After reading the NY times article How Yoga Can Wreck your body, I decided that I wanted my next adventure in group exercise class to involve yoga. I started to practice yoga about two years ago when I decided to, once again, try something new. I was on my honeymoon in Costa Rica when I saw an offering for beach yoga and decided to try it. After that, I was hooked.
Since then I have been practicing yoga at least once a week, usually using exercise TV as my choice of workout. Very infrequently would I join my yoga class at my local gym. Before I wrote some of my recommendations, I decided to join the other yogis at my gym and attend one of the yoga classes to see the types of things that were being taught.
The class started with an instructor teaching the class in pranayama breathing. I enjoyed this because it was not assumed that everyone knew how to do this properly. Then a basic vinyasa, or exercise flow, was taught. Once the vinyasa was practiced, then a series of different poses were held for a period of time. The class ended with some deep breathing exercises and a period of meditation. I am not usually good at this part since I am usually thinking about all the things I need to be doing, but I do believe this is probably the most therapeutic part for most people.
After taking the class, I was able to see both sides of the story. Yoga is fantastic as far as a form of relaxation and meditation, as well as a great form of gentle therapeutic stretching. However, I can see how someone may get hurt from it. So here are officially my recommendations regarding yoga:
1) Anything done in extremes usually is not good for you. Practice yoga in moderation and interchange yoga with strengthening exercises, pilates classes, and/or cardio exercises. Just exclusively doing yoga for your workouts will lead to overall muscle imbalances. Being excessively flexible is not a good thing for your joints.
2) Do not have an ego! When you are in a class, do only the things you feel comfortable doing and do not push your body to do things that it can not. Just because your neighbor is doing a difficult twisting pose does not mean that you should do it as well. Only hold a posture to a point just right before you feel a strain. You will eventually over time be able to get further but do not push it. Yoga should not be painful!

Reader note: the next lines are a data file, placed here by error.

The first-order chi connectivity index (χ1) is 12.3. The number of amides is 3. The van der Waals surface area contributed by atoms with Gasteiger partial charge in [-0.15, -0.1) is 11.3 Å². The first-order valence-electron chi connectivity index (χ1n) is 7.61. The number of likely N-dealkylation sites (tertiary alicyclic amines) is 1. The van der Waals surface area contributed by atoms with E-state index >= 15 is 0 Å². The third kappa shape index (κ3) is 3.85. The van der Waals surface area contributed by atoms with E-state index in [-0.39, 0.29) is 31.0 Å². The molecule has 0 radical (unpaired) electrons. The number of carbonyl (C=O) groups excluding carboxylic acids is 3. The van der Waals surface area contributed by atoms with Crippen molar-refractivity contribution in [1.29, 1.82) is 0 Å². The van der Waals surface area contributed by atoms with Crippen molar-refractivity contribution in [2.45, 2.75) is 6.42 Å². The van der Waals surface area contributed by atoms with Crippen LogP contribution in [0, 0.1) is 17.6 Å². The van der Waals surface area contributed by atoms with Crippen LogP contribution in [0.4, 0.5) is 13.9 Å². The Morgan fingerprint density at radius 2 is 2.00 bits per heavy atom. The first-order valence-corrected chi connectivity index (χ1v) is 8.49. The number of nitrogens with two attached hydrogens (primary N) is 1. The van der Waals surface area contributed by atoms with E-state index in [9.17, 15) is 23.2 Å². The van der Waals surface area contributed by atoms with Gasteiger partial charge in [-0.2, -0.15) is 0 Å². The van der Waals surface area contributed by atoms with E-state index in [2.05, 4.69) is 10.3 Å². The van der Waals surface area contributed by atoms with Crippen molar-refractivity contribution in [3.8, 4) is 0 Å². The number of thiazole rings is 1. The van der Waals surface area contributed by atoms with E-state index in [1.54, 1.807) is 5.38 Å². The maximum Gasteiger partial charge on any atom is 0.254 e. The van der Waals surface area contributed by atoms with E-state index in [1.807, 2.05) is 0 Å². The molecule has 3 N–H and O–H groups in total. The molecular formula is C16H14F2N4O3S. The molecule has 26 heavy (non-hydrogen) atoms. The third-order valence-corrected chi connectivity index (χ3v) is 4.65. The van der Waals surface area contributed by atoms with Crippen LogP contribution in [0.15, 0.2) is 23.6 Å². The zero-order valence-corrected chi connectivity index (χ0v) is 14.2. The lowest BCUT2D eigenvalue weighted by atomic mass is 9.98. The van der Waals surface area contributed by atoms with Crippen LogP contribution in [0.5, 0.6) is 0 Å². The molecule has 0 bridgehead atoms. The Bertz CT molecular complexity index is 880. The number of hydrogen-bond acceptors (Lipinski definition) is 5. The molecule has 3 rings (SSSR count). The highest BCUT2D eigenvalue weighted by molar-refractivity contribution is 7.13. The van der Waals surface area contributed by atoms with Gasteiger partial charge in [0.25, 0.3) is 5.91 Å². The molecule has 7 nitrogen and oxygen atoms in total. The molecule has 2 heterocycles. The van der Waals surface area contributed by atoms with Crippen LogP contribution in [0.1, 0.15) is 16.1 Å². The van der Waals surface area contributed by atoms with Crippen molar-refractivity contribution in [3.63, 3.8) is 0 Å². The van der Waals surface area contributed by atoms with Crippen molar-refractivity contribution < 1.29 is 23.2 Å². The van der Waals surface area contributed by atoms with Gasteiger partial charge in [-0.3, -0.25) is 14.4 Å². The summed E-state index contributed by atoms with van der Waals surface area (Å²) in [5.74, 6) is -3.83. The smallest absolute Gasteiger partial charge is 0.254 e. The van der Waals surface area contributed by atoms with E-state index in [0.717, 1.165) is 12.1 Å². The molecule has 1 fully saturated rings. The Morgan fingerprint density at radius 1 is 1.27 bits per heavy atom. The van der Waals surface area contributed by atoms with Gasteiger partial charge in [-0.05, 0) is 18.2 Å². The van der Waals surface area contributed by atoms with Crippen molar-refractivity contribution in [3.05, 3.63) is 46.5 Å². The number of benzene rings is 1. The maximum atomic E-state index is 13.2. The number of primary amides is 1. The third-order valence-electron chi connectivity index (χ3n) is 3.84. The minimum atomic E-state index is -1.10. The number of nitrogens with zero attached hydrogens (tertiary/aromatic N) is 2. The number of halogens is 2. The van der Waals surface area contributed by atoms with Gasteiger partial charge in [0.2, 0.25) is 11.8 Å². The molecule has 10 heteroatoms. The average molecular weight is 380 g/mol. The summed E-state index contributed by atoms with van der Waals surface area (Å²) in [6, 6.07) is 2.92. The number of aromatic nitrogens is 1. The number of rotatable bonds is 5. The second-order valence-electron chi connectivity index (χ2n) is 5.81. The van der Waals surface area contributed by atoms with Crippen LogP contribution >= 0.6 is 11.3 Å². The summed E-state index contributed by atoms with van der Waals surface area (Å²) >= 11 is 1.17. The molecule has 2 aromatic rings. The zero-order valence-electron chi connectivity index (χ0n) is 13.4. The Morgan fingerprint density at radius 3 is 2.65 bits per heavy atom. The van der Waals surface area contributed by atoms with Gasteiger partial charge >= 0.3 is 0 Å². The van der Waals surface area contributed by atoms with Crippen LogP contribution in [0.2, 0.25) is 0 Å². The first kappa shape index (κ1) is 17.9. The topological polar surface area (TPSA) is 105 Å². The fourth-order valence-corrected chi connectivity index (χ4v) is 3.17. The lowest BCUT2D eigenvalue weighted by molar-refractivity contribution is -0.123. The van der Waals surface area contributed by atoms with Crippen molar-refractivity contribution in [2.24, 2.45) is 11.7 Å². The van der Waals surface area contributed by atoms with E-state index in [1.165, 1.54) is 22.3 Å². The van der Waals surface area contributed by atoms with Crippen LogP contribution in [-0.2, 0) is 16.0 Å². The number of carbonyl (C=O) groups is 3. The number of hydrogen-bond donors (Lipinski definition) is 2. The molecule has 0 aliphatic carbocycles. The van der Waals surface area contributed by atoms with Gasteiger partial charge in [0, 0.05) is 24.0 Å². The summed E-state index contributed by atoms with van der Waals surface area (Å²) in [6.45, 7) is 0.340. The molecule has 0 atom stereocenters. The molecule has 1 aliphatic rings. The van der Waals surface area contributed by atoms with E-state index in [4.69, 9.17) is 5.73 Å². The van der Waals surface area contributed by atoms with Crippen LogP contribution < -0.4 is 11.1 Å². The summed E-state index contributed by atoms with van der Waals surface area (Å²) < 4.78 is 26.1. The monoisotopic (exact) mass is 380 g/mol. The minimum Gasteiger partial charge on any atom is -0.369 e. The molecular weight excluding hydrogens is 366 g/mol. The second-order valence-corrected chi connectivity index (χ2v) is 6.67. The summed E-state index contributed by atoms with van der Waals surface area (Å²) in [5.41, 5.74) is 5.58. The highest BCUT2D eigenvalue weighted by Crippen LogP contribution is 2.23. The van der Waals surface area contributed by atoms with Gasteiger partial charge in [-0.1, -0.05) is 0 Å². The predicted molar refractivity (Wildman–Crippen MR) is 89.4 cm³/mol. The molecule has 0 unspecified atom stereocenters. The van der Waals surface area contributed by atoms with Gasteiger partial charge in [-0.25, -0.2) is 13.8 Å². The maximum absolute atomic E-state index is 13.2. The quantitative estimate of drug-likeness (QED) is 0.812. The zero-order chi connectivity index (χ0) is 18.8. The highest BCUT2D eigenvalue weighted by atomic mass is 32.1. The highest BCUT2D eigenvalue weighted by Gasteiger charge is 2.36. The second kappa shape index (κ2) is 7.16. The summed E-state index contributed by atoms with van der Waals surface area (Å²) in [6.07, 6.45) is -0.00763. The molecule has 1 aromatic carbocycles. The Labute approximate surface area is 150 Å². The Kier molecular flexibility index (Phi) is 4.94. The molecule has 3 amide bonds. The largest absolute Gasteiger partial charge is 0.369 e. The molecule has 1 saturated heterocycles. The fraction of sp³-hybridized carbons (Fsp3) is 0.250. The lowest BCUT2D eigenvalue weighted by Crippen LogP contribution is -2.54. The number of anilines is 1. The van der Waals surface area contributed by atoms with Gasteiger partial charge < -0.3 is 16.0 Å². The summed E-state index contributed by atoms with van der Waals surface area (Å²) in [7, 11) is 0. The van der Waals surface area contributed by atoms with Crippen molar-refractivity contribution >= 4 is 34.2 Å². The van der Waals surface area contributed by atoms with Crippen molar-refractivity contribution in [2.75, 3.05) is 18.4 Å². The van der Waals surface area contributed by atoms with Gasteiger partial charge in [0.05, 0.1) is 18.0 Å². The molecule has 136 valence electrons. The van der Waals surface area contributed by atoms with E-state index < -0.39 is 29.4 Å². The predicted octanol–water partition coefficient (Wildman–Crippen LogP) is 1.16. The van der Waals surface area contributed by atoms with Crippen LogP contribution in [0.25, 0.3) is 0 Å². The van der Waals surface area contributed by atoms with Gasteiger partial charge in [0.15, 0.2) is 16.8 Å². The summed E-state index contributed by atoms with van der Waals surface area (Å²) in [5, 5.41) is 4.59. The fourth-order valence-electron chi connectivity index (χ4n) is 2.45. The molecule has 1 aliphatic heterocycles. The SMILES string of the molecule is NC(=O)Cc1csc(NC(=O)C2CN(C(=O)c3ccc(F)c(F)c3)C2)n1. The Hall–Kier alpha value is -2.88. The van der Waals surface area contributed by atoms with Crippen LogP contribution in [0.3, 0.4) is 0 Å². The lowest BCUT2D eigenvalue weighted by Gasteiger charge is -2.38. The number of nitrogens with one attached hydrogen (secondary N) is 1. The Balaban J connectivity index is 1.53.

3) I think it is safe to say a large majority of people should not do headstands or shoulder stands. A majority of the major injuries reported had to do with sustained inversion with compression of the neck in a flexed posture. This can put pressure on the bones in your neck and can damage the nerves that come from your neck and radiate into your arm. It also can put extreme pressure on your eyes as well as on the major arteries of your neck. Experts have come up with a way to modify a head/shoulder stand so it does not injure you, but for the sake of this blog I will suggest that you forego the headstand.
4) Take full advantage of the meditative practice that is yoga. The relaxation and deep breathing techniques in yoga are very restorative and help to relieve the main cause of injury: stress. These parts of yoga are just as important (if not more important) as the vinyasas or poses.
5) Practicing yoga in a group setting is meant for healthy individuals. If you are having pain anywhere, you should see your physician or physical therapist to further evaluate the source of pain. Yoga poses are often incorporated into a physical therapy treatment plan but should only be prescribed by a licensed professional who knows which poses would be best suited for your condition. Taking a yoga class should never take the place of supervised care under a licensed healthcare provider. Check out our website and come see the team at Performance Spine and Sports Medicine if you are having any pain or would like to be evaluated by one of our practitioners.